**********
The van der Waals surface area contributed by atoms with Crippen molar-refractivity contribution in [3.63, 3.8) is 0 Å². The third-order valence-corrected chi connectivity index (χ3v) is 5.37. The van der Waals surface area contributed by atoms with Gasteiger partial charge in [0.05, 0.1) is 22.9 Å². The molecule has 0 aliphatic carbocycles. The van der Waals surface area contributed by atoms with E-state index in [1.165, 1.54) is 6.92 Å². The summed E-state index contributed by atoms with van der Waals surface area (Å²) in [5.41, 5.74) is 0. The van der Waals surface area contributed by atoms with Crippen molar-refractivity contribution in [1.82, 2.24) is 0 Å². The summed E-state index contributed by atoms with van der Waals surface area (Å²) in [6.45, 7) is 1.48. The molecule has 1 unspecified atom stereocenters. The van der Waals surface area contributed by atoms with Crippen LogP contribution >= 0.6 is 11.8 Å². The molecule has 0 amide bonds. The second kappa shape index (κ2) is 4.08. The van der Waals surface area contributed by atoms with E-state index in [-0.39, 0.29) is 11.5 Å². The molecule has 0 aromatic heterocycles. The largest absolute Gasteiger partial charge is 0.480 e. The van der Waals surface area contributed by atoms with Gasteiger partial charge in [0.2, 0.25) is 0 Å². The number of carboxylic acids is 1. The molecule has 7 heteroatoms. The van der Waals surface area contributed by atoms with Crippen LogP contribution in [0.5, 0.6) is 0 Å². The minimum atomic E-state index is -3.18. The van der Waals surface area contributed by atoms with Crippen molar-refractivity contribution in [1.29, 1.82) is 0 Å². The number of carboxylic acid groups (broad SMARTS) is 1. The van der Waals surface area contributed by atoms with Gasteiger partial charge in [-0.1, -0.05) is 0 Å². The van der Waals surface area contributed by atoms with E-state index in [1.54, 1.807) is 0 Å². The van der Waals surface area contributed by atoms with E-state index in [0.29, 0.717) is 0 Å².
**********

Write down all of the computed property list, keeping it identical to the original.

The van der Waals surface area contributed by atoms with Crippen molar-refractivity contribution in [3.63, 3.8) is 0 Å². The third-order valence-corrected chi connectivity index (χ3v) is 5.37. The van der Waals surface area contributed by atoms with Gasteiger partial charge in [0.05, 0.1) is 22.9 Å². The molecule has 0 aliphatic carbocycles. The van der Waals surface area contributed by atoms with E-state index in [1.165, 1.54) is 6.92 Å². The summed E-state index contributed by atoms with van der Waals surface area (Å²) in [5.41, 5.74) is 0. The van der Waals surface area contributed by atoms with Crippen molar-refractivity contribution in [1.82, 2.24) is 0 Å². The summed E-state index contributed by atoms with van der Waals surface area (Å²) in [6.45, 7) is 1.48. The molecule has 1 unspecified atom stereocenters. The van der Waals surface area contributed by atoms with Crippen LogP contribution >= 0.6 is 11.8 Å². The molecule has 0 amide bonds. The second kappa shape index (κ2) is 4.08. The van der Waals surface area contributed by atoms with E-state index in [-0.39, 0.29) is 11.5 Å². The molecule has 0 aromatic heterocycles. The largest absolute Gasteiger partial charge is 0.480 e. The van der Waals surface area contributed by atoms with Gasteiger partial charge in [0.2, 0.25) is 0 Å². The number of carboxylic acids is 1. The molecule has 7 heteroatoms. The van der Waals surface area contributed by atoms with Crippen LogP contribution in [0.5, 0.6) is 0 Å². The minimum atomic E-state index is -3.18. The van der Waals surface area contributed by atoms with Crippen molar-refractivity contribution in [1.29, 1.82) is 0 Å². The number of carboxylic acid groups (broad SMARTS) is 1. The van der Waals surface area contributed by atoms with Gasteiger partial charge in [-0.1, -0.05) is 0 Å². The van der Waals surface area contributed by atoms with E-state index in [1.54, 1.807) is 0 Å². The van der Waals surface area contributed by atoms with E-state index in [0.29, 0.717) is 0 Å².